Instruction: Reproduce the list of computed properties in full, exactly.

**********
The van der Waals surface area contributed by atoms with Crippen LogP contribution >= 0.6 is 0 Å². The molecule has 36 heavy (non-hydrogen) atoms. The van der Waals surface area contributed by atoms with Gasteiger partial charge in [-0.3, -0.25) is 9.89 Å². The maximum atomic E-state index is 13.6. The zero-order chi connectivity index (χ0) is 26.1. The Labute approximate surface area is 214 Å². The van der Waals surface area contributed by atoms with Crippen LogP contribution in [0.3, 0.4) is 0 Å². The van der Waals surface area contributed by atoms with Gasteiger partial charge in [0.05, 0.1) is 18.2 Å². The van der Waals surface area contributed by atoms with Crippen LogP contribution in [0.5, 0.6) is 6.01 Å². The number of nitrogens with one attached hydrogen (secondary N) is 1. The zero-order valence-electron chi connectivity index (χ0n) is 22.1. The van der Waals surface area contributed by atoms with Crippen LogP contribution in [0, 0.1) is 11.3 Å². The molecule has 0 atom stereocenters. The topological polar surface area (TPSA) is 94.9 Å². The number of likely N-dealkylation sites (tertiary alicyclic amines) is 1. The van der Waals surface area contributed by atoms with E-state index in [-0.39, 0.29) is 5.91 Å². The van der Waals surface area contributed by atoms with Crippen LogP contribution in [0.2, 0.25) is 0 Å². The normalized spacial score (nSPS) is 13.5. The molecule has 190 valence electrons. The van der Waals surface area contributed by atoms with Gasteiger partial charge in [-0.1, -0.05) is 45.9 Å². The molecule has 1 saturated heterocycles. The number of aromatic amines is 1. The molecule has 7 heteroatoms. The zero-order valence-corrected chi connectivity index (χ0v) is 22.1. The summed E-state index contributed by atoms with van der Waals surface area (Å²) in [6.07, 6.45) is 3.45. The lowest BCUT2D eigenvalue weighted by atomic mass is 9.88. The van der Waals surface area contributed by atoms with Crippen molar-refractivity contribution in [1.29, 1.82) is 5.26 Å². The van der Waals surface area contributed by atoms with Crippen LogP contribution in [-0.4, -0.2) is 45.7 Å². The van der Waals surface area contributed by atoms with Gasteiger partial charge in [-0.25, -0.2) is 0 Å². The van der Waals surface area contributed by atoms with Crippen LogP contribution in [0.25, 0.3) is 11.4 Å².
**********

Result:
The van der Waals surface area contributed by atoms with Crippen LogP contribution >= 0.6 is 0 Å². The molecule has 36 heavy (non-hydrogen) atoms. The van der Waals surface area contributed by atoms with Gasteiger partial charge in [-0.3, -0.25) is 9.89 Å². The maximum atomic E-state index is 13.6. The zero-order chi connectivity index (χ0) is 26.1. The Labute approximate surface area is 214 Å². The van der Waals surface area contributed by atoms with Crippen LogP contribution in [0.3, 0.4) is 0 Å². The van der Waals surface area contributed by atoms with Gasteiger partial charge in [0.05, 0.1) is 18.2 Å². The van der Waals surface area contributed by atoms with Crippen LogP contribution in [0.5, 0.6) is 6.01 Å². The number of nitrogens with one attached hydrogen (secondary N) is 1. The zero-order valence-electron chi connectivity index (χ0n) is 22.1. The van der Waals surface area contributed by atoms with Crippen LogP contribution in [0, 0.1) is 11.3 Å². The molecule has 0 atom stereocenters. The topological polar surface area (TPSA) is 94.9 Å². The number of likely N-dealkylation sites (tertiary alicyclic amines) is 1. The van der Waals surface area contributed by atoms with E-state index in [-0.39, 0.29) is 5.91 Å². The van der Waals surface area contributed by atoms with Crippen LogP contribution in [0.2, 0.25) is 0 Å². The normalized spacial score (nSPS) is 13.5. The molecule has 190 valence electrons. The van der Waals surface area contributed by atoms with Gasteiger partial charge in [-0.1, -0.05) is 45.9 Å². The molecule has 1 saturated heterocycles. The number of aromatic amines is 1. The molecule has 7 heteroatoms. The zero-order valence-corrected chi connectivity index (χ0v) is 22.1. The summed E-state index contributed by atoms with van der Waals surface area (Å²) in [6.07, 6.45) is 3.45. The lowest BCUT2D eigenvalue weighted by atomic mass is 9.88. The van der Waals surface area contributed by atoms with Crippen molar-refractivity contribution in [1.29, 1.82) is 5.26 Å². The van der Waals surface area contributed by atoms with Crippen LogP contribution in [-0.4, -0.2) is 45.7 Å². The van der Waals surface area contributed by atoms with Gasteiger partial charge in [-0.25, -0.2) is 0 Å². The van der Waals surface area contributed by atoms with Crippen LogP contribution in [0.25, 0.3) is 11.4 Å².